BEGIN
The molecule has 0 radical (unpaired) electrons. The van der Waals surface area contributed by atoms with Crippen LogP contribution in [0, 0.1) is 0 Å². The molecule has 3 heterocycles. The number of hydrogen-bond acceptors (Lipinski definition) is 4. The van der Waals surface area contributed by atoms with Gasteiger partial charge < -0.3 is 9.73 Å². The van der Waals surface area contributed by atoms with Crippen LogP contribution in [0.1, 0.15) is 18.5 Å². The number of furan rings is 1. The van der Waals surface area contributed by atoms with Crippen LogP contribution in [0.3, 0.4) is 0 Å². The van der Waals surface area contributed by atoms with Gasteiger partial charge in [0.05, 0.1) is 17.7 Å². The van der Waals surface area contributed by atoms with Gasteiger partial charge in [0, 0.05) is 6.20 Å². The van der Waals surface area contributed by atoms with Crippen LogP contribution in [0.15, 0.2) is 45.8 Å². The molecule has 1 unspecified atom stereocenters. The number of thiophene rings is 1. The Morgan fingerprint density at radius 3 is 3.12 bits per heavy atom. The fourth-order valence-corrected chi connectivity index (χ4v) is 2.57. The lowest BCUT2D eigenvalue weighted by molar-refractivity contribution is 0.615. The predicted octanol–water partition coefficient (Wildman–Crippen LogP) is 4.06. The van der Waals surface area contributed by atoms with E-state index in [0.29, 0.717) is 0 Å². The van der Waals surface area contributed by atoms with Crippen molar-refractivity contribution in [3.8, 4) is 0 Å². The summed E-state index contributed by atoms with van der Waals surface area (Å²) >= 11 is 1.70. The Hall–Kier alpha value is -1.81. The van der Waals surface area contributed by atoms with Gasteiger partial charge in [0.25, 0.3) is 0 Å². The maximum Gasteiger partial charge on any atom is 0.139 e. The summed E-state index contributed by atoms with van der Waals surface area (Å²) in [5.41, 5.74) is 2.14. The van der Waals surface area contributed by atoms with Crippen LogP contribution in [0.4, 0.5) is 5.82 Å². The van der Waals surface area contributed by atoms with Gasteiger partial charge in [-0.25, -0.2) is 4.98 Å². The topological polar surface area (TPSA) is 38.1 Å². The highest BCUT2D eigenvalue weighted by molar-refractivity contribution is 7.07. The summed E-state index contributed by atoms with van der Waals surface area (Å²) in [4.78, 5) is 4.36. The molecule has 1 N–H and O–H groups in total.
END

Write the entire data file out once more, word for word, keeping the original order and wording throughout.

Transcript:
The molecule has 0 radical (unpaired) electrons. The van der Waals surface area contributed by atoms with Crippen LogP contribution in [0, 0.1) is 0 Å². The molecule has 3 heterocycles. The number of hydrogen-bond acceptors (Lipinski definition) is 4. The van der Waals surface area contributed by atoms with Gasteiger partial charge < -0.3 is 9.73 Å². The van der Waals surface area contributed by atoms with Crippen LogP contribution in [0.1, 0.15) is 18.5 Å². The number of furan rings is 1. The van der Waals surface area contributed by atoms with Crippen LogP contribution in [0.3, 0.4) is 0 Å². The van der Waals surface area contributed by atoms with Gasteiger partial charge in [0.05, 0.1) is 17.7 Å². The van der Waals surface area contributed by atoms with Gasteiger partial charge in [0, 0.05) is 6.20 Å². The van der Waals surface area contributed by atoms with Crippen LogP contribution in [0.15, 0.2) is 45.8 Å². The molecule has 1 unspecified atom stereocenters. The number of thiophene rings is 1. The Morgan fingerprint density at radius 3 is 3.12 bits per heavy atom. The fourth-order valence-corrected chi connectivity index (χ4v) is 2.57. The lowest BCUT2D eigenvalue weighted by molar-refractivity contribution is 0.615. The predicted octanol–water partition coefficient (Wildman–Crippen LogP) is 4.06. The van der Waals surface area contributed by atoms with E-state index in [0.29, 0.717) is 0 Å². The van der Waals surface area contributed by atoms with Crippen molar-refractivity contribution in [3.8, 4) is 0 Å². The summed E-state index contributed by atoms with van der Waals surface area (Å²) >= 11 is 1.70. The Hall–Kier alpha value is -1.81. The van der Waals surface area contributed by atoms with Gasteiger partial charge in [0.25, 0.3) is 0 Å². The maximum Gasteiger partial charge on any atom is 0.139 e. The summed E-state index contributed by atoms with van der Waals surface area (Å²) in [5.41, 5.74) is 2.14. The van der Waals surface area contributed by atoms with Crippen LogP contribution in [0.4, 0.5) is 5.82 Å². The van der Waals surface area contributed by atoms with Gasteiger partial charge in [-0.25, -0.2) is 4.98 Å². The topological polar surface area (TPSA) is 38.1 Å². The highest BCUT2D eigenvalue weighted by molar-refractivity contribution is 7.07. The summed E-state index contributed by atoms with van der Waals surface area (Å²) in [4.78, 5) is 4.36. The molecule has 1 N–H and O–H groups in total.